date: 11February 2011
embargo: 00.01hrs Monday 14 February 2011
Pay and bonuses above £250,000 (ten times the level of average pay in the UK) should be considered company profit and liable for corporation tax, the TUC says today (Monday) ahead of the latest round of bank bonus announcements.
With UK banks, including the government-owned Lloyds and RBS, set to announce multi-billion pound bonus pools in the coming weeks, the TUC is calling on the government to reform boardroom bonus culture, ensure the finance sector makes a proper contribution towards paying for the crash it caused and restore its lost reputation as a leader on international banking reform.
The TUC believes that while last year's bonus tax raised significant tax revenues, making big bonuses liable for corporation tax would be a better long-term solution as it would be harder for companies to avoid and can be extended across all company boardrooms.
City bonuses are effectively profit distribution, so classifying and taxing them as profits would force companies to consider whether it's in the interests of its shareholders to pay such high levels of bonuses, says the TUC.
Other policies the TUC wants the government to introduce include:
- disclosure of all pay and bonuses 10 times the level of average pay and for the ratio of directors pay to average employee pay within the company to be included in remuneration reports;
- membership of remuneration committees broadened to include staff representatives;
- ensure that all non-executive director posts are publically advertised and recruited in a transparent manner;
- set targets for reducing the bonus pool and highest bonuses (so that the squeeze is not passed on to frontline banking staff) for banks that the government, and therefore taxpayers, is a majority shareholder in; and,
- end the practice of golden hellos and goodbyes in taxpayer owned banks, and ensure all bonuses are based on long-term performance.
As well as introducing these measures in the UK, the TUC is calling on the government to reassert its authority on the international stage at the upcoming G20 meeting in Paris on 18 and 19 February. In the last few years, the UK has gone from being a leader on international financial reform - as acknowledged by the current business secretary - to a roadblock.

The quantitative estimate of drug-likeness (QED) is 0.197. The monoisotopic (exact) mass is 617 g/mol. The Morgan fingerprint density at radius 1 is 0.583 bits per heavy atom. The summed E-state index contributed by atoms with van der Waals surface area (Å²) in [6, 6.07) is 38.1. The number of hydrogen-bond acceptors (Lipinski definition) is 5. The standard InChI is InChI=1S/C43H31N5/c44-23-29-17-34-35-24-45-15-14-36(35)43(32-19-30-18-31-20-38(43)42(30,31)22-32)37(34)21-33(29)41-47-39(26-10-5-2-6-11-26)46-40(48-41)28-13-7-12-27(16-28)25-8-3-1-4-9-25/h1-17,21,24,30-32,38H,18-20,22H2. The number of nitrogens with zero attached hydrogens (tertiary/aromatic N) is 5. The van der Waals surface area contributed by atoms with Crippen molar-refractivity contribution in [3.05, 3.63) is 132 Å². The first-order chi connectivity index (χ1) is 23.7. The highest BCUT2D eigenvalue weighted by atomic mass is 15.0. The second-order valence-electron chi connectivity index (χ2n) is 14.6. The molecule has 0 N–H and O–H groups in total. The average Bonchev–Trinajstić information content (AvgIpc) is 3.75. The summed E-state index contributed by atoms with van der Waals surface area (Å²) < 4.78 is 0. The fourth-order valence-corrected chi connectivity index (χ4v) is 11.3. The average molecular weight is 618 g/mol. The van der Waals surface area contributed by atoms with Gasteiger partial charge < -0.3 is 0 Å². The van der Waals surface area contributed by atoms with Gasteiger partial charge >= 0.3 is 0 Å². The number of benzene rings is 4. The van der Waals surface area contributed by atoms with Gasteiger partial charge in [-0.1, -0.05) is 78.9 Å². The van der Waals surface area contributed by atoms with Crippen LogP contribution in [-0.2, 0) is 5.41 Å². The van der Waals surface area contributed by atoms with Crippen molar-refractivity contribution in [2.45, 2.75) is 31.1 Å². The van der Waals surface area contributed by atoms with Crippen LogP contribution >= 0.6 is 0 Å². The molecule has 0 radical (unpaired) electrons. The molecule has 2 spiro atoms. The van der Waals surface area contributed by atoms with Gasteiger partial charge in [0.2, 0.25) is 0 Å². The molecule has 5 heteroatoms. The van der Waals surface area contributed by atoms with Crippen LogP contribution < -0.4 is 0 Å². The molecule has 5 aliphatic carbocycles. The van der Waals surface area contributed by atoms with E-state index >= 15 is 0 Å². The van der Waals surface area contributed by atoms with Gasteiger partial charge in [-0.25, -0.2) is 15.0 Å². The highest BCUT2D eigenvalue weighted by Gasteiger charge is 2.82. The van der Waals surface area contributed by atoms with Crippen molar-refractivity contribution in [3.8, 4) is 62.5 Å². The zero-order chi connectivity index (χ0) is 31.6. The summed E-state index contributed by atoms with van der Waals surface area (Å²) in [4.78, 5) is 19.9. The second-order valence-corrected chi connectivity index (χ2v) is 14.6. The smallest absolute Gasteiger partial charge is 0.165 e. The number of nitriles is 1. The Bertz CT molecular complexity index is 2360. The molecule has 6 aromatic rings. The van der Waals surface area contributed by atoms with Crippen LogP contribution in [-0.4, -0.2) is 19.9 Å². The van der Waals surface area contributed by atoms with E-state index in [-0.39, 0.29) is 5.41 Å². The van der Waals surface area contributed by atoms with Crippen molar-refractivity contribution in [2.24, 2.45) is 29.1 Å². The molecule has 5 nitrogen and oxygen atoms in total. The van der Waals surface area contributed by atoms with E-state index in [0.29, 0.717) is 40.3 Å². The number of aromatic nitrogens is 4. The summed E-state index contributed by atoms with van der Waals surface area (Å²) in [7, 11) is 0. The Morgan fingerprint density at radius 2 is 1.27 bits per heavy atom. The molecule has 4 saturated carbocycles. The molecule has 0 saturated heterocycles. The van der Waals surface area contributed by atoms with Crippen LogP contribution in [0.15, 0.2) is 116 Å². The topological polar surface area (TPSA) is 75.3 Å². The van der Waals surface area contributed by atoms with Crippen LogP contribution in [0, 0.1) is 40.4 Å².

The only significant intervention by the current government so far has been the failed attempt to block EU proposals to toughen the requirement to pay most of any bonuses in equity rather than cash, says the TUC.
TUC General Secretary Brendan Barber said: 'The millions of people faced with job losses and cuts in their living standards are rightly angry that bankers are back lining their pockets as if recession they caused never happened.
'The government cave in on bonuses last week will have only increased public anger.
'But there is no point in blaming individual bankers for their bonuses as they are simply obeying incentives with their system. The way to end banker bashing is to fix the banking system so that it serves the wider needs of the country.
'Making mega bonuses liable for corporation tax could drive reform of our boardroom bonus culture and raise revenues so that the tax burden does not fall so heavily on low and middle income families.
'The finance sector needs reform if we are to avoid another credit bubble. But from corporate tax cuts to opposing international regulatory reform, the current government has matched fighting talk in front of the cameras with pathetic subservience behind closed doors.
'People would happily trade all of the government's tough rhetoric on banks for action that delivers long-term reform.'
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Issued: 14 February, 2011